How to Freeze Cooked Pasta

Stuffed pastas like ravioli and baked pastas like lasagnas are the best options for freezing. This is because they’re already assembled and can be cooked from frozen—easy peasy

Small, sturdy pasta shapes like cavatappi, penne and rigatoni hold up really well to freezing and thawing too.

As for thinner, longer noodles like angel hair or fettuccine, you can freeze them, but they need a bit more care when transferring to the freezer

To prevent long noodles from drying out or breaking, toss them with olive oil after cooking, then allow them to cool.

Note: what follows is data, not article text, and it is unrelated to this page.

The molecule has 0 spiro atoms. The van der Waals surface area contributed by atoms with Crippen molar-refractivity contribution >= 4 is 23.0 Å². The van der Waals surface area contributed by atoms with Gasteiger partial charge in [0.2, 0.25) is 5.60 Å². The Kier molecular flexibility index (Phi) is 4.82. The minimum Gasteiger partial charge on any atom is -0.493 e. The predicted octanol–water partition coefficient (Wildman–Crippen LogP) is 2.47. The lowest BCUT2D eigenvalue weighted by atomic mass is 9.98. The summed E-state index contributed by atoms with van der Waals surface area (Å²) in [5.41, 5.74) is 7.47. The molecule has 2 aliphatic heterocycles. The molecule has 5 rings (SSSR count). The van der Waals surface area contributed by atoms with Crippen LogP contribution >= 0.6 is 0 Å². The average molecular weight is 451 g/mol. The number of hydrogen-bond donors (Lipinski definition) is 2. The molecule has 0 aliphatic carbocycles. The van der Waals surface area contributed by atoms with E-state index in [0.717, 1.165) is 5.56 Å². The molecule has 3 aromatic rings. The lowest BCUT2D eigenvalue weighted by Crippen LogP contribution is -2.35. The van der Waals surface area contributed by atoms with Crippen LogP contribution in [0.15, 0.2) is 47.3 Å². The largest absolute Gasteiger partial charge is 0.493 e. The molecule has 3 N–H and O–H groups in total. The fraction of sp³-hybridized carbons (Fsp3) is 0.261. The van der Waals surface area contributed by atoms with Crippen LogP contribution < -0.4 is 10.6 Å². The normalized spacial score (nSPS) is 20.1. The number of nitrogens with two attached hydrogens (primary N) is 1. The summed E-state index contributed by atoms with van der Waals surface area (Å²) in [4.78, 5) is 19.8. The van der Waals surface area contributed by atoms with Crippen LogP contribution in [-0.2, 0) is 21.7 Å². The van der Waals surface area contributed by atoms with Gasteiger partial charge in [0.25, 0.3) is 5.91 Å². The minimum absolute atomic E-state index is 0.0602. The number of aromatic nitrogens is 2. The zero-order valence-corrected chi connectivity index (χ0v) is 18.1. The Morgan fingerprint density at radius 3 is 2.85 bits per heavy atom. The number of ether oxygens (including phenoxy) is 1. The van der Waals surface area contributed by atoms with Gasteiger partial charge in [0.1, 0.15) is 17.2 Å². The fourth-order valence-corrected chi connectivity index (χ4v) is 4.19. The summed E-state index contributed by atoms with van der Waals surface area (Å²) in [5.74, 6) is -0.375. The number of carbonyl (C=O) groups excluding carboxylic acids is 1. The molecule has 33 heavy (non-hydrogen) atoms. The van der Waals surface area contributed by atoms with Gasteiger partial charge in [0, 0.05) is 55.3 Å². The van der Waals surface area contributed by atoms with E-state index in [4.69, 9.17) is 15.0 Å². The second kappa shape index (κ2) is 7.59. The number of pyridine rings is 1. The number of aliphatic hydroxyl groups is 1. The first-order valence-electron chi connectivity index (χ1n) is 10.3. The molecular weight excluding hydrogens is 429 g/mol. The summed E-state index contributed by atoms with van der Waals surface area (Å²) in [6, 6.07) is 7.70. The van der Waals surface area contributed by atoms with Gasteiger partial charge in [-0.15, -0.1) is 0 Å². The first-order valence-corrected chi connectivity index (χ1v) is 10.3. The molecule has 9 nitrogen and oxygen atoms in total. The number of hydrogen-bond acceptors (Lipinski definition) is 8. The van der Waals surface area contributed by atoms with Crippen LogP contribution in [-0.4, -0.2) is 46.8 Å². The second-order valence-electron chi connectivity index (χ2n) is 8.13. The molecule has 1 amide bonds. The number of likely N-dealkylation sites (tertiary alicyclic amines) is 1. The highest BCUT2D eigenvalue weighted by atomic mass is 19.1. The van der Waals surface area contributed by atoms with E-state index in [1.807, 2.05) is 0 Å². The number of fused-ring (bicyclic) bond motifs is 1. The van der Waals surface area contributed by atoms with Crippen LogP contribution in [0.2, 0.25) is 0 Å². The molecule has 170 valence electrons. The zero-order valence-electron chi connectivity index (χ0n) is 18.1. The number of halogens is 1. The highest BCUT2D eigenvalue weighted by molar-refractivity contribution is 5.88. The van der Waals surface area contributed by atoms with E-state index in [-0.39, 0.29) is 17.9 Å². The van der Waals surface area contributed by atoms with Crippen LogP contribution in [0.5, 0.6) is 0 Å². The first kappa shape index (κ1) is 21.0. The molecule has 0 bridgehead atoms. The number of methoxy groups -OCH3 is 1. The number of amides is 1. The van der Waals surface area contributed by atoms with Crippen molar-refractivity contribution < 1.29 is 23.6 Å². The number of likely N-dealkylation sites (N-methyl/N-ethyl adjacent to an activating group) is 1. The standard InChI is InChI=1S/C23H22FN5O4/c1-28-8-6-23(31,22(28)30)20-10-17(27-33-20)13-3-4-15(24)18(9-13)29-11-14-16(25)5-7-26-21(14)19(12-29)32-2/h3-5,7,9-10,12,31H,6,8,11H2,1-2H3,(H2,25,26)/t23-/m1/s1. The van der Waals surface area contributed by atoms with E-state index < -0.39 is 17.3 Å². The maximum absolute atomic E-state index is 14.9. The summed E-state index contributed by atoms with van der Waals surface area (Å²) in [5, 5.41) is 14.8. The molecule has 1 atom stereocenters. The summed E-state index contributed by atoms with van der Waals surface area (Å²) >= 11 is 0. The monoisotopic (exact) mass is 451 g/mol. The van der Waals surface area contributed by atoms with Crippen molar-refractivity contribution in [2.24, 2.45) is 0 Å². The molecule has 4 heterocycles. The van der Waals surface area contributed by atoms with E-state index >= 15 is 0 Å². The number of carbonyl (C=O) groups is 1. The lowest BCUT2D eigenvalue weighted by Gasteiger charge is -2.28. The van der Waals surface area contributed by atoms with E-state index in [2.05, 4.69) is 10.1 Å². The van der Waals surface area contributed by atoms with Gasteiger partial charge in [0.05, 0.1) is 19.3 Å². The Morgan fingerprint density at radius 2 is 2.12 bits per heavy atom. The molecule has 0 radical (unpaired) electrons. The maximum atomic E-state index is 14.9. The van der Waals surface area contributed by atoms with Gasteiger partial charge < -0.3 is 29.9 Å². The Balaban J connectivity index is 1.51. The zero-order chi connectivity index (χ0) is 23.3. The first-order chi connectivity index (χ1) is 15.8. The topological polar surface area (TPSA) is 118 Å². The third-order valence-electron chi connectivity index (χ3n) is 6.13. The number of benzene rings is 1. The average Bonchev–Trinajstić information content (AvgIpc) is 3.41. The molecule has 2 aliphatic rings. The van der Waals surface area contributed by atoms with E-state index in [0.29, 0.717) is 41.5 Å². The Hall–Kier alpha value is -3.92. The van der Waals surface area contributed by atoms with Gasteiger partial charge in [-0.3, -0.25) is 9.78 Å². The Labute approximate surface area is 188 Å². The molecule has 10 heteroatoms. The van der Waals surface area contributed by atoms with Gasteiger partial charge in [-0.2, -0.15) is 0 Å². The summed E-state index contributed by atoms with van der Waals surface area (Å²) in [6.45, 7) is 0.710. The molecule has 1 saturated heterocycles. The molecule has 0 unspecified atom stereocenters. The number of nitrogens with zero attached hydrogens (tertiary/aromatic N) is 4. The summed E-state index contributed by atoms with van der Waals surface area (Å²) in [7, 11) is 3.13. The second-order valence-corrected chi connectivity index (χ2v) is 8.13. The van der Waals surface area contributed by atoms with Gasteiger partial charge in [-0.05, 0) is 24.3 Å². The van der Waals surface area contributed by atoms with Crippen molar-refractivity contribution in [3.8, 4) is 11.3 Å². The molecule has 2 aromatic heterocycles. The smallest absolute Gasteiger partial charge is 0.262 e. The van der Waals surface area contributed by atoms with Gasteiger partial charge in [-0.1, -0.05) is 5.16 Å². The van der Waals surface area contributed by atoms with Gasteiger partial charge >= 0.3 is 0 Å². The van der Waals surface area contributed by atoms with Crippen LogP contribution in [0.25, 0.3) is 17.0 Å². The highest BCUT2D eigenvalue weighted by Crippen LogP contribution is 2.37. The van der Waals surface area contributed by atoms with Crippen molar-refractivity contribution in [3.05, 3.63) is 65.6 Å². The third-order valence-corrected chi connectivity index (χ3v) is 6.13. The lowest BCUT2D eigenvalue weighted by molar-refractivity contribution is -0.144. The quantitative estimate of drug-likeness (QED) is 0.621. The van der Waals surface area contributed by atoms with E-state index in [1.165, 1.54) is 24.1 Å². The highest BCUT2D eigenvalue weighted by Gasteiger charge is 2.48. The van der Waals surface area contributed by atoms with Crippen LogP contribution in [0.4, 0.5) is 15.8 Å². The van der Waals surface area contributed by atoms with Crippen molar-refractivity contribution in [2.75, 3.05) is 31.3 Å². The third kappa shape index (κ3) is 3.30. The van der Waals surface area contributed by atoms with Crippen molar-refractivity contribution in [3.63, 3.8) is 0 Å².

Using a fork or small tongs, twirl portions into little nests and place the nests on a baking sheet. Freeze the nests, covered, for an hour or so and then transfer the nests to freezer-safe containers or resealable plastic bags.

Freezing food is relatively simple. You can freeze just about any cooked pasta, but how you cook the noodles can make a big difference when you’re ready to thaw.

Aim to cook your pasta al dente. If the noodles are too soft or mushy, they might not survive reheating. We recommend adding a little bit of olive oil to your long noodles while they’re hot, so they don’t clump together.